Martha, the six year-old daughter of the family cook was the only one who had the ability to actually comprehend what this little girl wanted. Completely on her own, this little girl had developed over sixty different signs and signals which enabled her to communicate to her family. And six year-old Martha was frequently the only one who could understand her.
Still, there were many problems and difficulties. As this little girl got older, she was destined to be put into an insane asylum. Today of course there are a variety of services available to assist people who are challenged in this way. But back then, the only real answer were the asylums, where such people were kept like animals, just marking time until they died.
However, this young girl's parents were perceptive enough to recognize their daughter's intelligence. They did not want her to be relegated to an insane asylum for the rest of her life. So they took their daughter to Baltimore where they consulted with an ear, nose, and throat specialist. Then they were introduced to Alexander Graham Bell, who had been working with deaf children. Mr. Bell put them in contact with the Perkins Institute for the Blind in South Boston. The school's director, Michael Anaganos, contacted a 20 year-old former student who herself had a visual impairment, and asked her to be this young girl's personal tutor. The tutor arrived in Tuscumbia, Alabama in March of 1887, and began to work with the young girl.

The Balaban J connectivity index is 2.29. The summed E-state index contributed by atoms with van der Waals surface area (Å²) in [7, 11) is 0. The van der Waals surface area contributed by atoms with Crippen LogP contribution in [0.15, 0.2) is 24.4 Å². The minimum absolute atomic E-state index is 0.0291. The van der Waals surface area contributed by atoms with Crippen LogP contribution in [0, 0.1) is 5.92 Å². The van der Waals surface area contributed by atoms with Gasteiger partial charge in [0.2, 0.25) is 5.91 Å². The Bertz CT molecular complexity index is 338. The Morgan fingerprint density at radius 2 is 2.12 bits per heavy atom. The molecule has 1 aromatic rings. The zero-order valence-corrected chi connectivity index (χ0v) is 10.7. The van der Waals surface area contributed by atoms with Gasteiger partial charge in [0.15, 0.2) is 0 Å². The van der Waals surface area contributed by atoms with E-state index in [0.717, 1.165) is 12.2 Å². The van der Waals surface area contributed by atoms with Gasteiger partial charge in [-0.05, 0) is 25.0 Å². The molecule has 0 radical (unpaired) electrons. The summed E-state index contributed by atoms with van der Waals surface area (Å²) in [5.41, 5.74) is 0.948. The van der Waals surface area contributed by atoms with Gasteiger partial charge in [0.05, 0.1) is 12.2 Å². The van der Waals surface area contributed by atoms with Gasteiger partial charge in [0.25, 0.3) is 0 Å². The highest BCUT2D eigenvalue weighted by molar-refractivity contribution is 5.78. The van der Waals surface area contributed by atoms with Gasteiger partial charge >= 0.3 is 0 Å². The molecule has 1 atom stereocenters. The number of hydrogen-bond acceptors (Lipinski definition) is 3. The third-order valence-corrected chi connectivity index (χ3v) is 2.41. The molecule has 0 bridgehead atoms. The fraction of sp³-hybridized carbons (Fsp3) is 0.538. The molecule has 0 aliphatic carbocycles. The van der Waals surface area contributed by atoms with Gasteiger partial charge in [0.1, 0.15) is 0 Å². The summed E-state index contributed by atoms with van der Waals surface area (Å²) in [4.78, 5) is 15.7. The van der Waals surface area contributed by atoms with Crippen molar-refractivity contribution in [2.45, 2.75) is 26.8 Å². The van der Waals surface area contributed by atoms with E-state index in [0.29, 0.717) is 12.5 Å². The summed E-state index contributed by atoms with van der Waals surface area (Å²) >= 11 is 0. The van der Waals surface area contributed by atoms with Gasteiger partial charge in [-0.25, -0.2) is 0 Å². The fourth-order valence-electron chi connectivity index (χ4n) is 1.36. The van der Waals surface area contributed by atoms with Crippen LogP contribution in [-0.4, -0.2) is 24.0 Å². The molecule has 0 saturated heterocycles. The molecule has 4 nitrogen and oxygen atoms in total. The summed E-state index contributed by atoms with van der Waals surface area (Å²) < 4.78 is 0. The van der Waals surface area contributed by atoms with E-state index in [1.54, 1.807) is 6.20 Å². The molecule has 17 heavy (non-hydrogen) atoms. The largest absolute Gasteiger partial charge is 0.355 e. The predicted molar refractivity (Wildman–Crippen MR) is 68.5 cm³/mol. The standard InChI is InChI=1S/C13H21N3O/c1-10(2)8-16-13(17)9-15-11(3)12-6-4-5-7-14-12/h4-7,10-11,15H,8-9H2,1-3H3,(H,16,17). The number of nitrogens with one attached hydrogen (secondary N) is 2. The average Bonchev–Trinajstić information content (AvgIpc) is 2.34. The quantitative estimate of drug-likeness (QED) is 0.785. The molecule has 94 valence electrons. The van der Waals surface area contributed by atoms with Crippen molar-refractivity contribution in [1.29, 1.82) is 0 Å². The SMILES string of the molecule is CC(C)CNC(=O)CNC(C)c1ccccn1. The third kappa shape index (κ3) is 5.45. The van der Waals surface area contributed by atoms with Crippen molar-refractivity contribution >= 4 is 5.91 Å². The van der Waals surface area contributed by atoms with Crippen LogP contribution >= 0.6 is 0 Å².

In case you haven't figured it out yet, this young girl of whom I am speaking is Helen Keller, one of the most gifted and talented people this country has ever known. And the 20 year-old tutor is Anne Sullivan. Mark Twain is the person who gave Anne Sullivan the title of "The Miracle Worker." This became the title of a play based mostly upon Helen Keller's autobiography, which was subsequently made into a landmark movie in 1962 starring Anne Bancroft as Anne Sullivan, and Patty Duke as Helen Keller. It's an excellent movie, and it's on television from time-to-time.